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Prostate Cancer
Prostate Growth (BPH)
Prostate Growth (BPH)  

Prostate Growth (BPH)



Covering all aspects of prostate enlargement, including all treatments presently available, fills three UPDATE newsletters. What follows is from those newsletters in "digest" form. Anyone experiencing symptoms of prostate enlargement should get and read our information in its entirety. It is the most complete study of BPH generally available.

Diagnosis of non-cancerous prostate growth. This condition is normally identified by its symptoms. The most common include:
  Getting up nights to go to the bathroom
  Sudden, almost irresistible need to urinate
  A weak, start-stop stream
  Problems getting the stream to start.

The prostate begins to enlarge in all men usually starting in their 40's. Once growth starts, it does not stop as long as life goes on. Effects of this growth vary from almost unbearable misery to minor annoyance, and points in-between. The general rule is that one man in four over age 60 will become so aggravated by BPH he will need physical relief.

Why doctors label this condition "benign," only they can explain, because it is anything but benign. If not properly cared for, it can lead to extremely serious consequences, including kidney damage and failure.

It is important to know that the prostate grows in two different ways. In one growth, cells multiply around the urine passageway through the prostate and squeeze it much like you could squeeze a straw in a cola.

The second type of growth is much worse. This is middle-lobe growth in which cells grow into the urine tube and even up and into the bladder. This type of growth, called "cork in a bottle," can be cleared up only through surgery.

So prostate enlargement is NOT simply a case of too many prostate cells. This growth involves hormones; it appears in different kinds of prostate cells; and it affects each man differently. As a result of these differences, nothing answers prostate growth problems for every man. "Nothing" refers to the well-known "roto-rooter" operation, drugs, heat treatments, and drug-free substances. There is NO cure for prostate growth. To repeat, once it starts it never stops.

What about this kind of growth and prostate cancer? People sometimes ask if an enlarging prostate increases the risk of prostate cancer. There is NO connection. A man can have prostate growth with no cancer. He can have prostate growth with cancer. And he can have prostate cancer with no enlargement.


Two available treatments will be named purely to be complete. One is dilation of the urine passageway. The second is cryoablation, or cryo-therapy, which freezes the prostate. Dilation or cryoablation may be suggested in "last resort" situations. However, we consider them rare and do not justify detailed discussion.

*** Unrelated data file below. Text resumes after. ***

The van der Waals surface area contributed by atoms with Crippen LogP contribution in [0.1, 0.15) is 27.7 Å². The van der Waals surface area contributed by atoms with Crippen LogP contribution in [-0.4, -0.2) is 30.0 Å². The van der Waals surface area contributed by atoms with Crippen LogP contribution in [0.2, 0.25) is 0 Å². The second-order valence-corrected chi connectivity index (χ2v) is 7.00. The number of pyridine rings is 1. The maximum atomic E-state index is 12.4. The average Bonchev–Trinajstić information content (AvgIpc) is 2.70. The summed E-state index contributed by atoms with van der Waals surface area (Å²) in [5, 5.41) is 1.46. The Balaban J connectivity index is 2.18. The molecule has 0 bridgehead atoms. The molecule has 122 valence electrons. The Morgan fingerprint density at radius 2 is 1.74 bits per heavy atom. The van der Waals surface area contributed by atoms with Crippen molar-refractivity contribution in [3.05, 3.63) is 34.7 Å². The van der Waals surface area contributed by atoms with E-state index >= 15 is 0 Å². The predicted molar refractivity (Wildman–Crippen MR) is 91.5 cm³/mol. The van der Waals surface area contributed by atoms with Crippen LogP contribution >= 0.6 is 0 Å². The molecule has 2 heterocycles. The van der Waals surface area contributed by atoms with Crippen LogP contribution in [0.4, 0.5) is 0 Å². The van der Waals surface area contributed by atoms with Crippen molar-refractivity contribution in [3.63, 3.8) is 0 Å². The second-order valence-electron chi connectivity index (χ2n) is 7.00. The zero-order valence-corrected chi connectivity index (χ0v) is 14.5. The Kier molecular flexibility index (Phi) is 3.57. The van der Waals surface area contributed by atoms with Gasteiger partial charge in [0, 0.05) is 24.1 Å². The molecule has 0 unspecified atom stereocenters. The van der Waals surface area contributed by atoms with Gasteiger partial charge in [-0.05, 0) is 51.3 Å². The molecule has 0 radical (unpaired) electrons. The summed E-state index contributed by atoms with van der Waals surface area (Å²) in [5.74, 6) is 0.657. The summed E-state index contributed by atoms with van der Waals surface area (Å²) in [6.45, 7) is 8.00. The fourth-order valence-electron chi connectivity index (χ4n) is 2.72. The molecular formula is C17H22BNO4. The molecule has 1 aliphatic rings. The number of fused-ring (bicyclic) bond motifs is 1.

This leaves:
(1) Surgery
(2) Procedures similar to surgery but considered "non-invasive," or minimally invasive
(3) Prescription medicines, and
(4) Natural substances.

SURGERY. Years back, surgery included cleaning out the prostate through the bladder, and a retropubic operation. However, these have been almost entirely replaced by more advanced techniques.

TUIP: Shorthand for Trans-uretheral Incision of the Prostate. As it sounds (through the uretha), the physician inserts a cutting instrument through the prostate to reach the neck of the bladder. He makes two lengthwise cuts of tissue from the neck of the bladder and through the length of the prostate. Men interested in having children should consider it because it does not affect ejaculation or fertility provided the prostate is one ounce or smaller.

TURP: Trans-urethral Resection of the Prostate. Still accounts for about 95% of all prostate surgery, but has declined as alternatives have become more widely available. Urologists still call it "the gold standard" in treating prostate enlargement.

Negatives include the need for hospitalization, weeks of recovery, retrograde ejaculation, and the frequent need for a repeat operation (occurs for one man in 12 within 8 years).

Laser surgery: Two types are practiced. In rollerball laser surgery, direct contact with prostate tissue vaporizes it. Poof! It's gone. In "laser-induced" and "laser-assisted" surgery, high-energy instruments heat prostate tissue as high as 140 to 212 degrees (boiling). The heat kills the tissue and the body throws it off.

Note: Lasers, today, are first generation. Improvements may enhance their ability to treat excess prostate tissue with maximum effectiveness and minimum side effects.

MINIMALLY INVASIVE PROCEDURES: (All are outpatient treatments considered non-surgical.)